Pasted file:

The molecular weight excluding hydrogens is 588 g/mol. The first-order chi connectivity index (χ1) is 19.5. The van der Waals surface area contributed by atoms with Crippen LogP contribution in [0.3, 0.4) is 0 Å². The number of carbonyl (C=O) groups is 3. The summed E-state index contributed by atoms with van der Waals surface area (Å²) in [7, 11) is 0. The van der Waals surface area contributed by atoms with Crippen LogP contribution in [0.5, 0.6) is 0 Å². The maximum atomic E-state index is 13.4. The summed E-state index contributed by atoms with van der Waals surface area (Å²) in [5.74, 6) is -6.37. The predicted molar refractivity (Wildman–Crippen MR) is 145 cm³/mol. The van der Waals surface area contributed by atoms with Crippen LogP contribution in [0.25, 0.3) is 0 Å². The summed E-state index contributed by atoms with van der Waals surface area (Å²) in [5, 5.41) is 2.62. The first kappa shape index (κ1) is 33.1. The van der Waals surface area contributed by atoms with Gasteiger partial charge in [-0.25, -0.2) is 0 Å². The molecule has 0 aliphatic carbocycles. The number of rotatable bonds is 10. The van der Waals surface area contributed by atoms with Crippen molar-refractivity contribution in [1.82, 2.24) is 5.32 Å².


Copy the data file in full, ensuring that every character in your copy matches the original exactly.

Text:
The molecular weight excluding hydrogens is 588 g/mol. The first-order chi connectivity index (χ1) is 19.5. The van der Waals surface area contributed by atoms with Crippen LogP contribution in [0.3, 0.4) is 0 Å². The number of carbonyl (C=O) groups is 3. The summed E-state index contributed by atoms with van der Waals surface area (Å²) in [7, 11) is 0. The van der Waals surface area contributed by atoms with Crippen LogP contribution in [0.5, 0.6) is 0 Å². The maximum atomic E-state index is 13.4. The summed E-state index contributed by atoms with van der Waals surface area (Å²) in [5.74, 6) is -6.37. The predicted molar refractivity (Wildman–Crippen MR) is 145 cm³/mol. The van der Waals surface area contributed by atoms with Crippen LogP contribution in [0.25, 0.3) is 0 Å². The summed E-state index contributed by atoms with van der Waals surface area (Å²) in [5, 5.41) is 2.62. The first kappa shape index (κ1) is 33.1. The van der Waals surface area contributed by atoms with Gasteiger partial charge in [-0.25, -0.2) is 0 Å². The molecule has 0 aliphatic carbocycles. The number of rotatable bonds is 10. The van der Waals surface area contributed by atoms with Crippen molar-refractivity contribution in [1.82, 2.24) is 5.32 Å².